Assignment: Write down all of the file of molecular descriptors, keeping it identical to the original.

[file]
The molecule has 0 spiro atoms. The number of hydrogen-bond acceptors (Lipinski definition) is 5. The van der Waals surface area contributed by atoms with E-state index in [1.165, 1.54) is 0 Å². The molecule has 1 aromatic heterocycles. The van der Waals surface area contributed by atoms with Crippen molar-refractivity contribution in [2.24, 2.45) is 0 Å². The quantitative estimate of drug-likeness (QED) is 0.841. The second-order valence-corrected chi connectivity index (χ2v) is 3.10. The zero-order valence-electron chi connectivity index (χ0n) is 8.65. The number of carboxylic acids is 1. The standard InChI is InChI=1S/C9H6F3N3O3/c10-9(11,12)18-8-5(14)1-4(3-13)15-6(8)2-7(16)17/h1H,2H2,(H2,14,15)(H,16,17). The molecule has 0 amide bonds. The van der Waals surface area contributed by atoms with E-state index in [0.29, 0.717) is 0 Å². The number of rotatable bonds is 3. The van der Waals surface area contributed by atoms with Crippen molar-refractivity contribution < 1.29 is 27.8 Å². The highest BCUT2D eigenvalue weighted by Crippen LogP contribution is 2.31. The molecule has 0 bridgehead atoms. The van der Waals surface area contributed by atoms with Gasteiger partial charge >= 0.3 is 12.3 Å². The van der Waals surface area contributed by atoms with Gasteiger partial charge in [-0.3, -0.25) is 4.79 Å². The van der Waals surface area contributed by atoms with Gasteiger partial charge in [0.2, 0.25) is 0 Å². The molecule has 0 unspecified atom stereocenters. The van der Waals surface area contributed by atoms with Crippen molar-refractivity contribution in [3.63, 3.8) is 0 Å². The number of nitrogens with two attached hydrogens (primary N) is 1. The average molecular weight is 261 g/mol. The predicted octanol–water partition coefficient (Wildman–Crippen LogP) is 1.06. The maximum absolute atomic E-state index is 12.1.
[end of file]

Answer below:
The molecule has 0 spiro atoms. The number of hydrogen-bond acceptors (Lipinski definition) is 5. The van der Waals surface area contributed by atoms with E-state index in [1.165, 1.54) is 0 Å². The molecule has 1 aromatic heterocycles. The van der Waals surface area contributed by atoms with Crippen molar-refractivity contribution in [2.24, 2.45) is 0 Å². The quantitative estimate of drug-likeness (QED) is 0.841. The second-order valence-corrected chi connectivity index (χ2v) is 3.10. The zero-order valence-electron chi connectivity index (χ0n) is 8.65. The number of carboxylic acids is 1. The standard InChI is InChI=1S/C9H6F3N3O3/c10-9(11,12)18-8-5(14)1-4(3-13)15-6(8)2-7(16)17/h1H,2H2,(H2,14,15)(H,16,17). The molecule has 0 amide bonds. The van der Waals surface area contributed by atoms with E-state index in [0.29, 0.717) is 0 Å². The number of rotatable bonds is 3. The van der Waals surface area contributed by atoms with Crippen molar-refractivity contribution < 1.29 is 27.8 Å². The highest BCUT2D eigenvalue weighted by Crippen LogP contribution is 2.31. The molecule has 0 bridgehead atoms. The van der Waals surface area contributed by atoms with Gasteiger partial charge >= 0.3 is 12.3 Å². The van der Waals surface area contributed by atoms with Gasteiger partial charge in [-0.3, -0.25) is 4.79 Å². The van der Waals surface area contributed by atoms with Gasteiger partial charge in [0.2, 0.25) is 0 Å². The molecule has 0 unspecified atom stereocenters. The van der Waals surface area contributed by atoms with Crippen molar-refractivity contribution in [3.63, 3.8) is 0 Å². The number of nitrogens with two attached hydrogens (primary N) is 1. The average molecular weight is 261 g/mol. The predicted octanol–water partition coefficient (Wildman–Crippen LogP) is 1.06. The maximum absolute atomic E-state index is 12.1.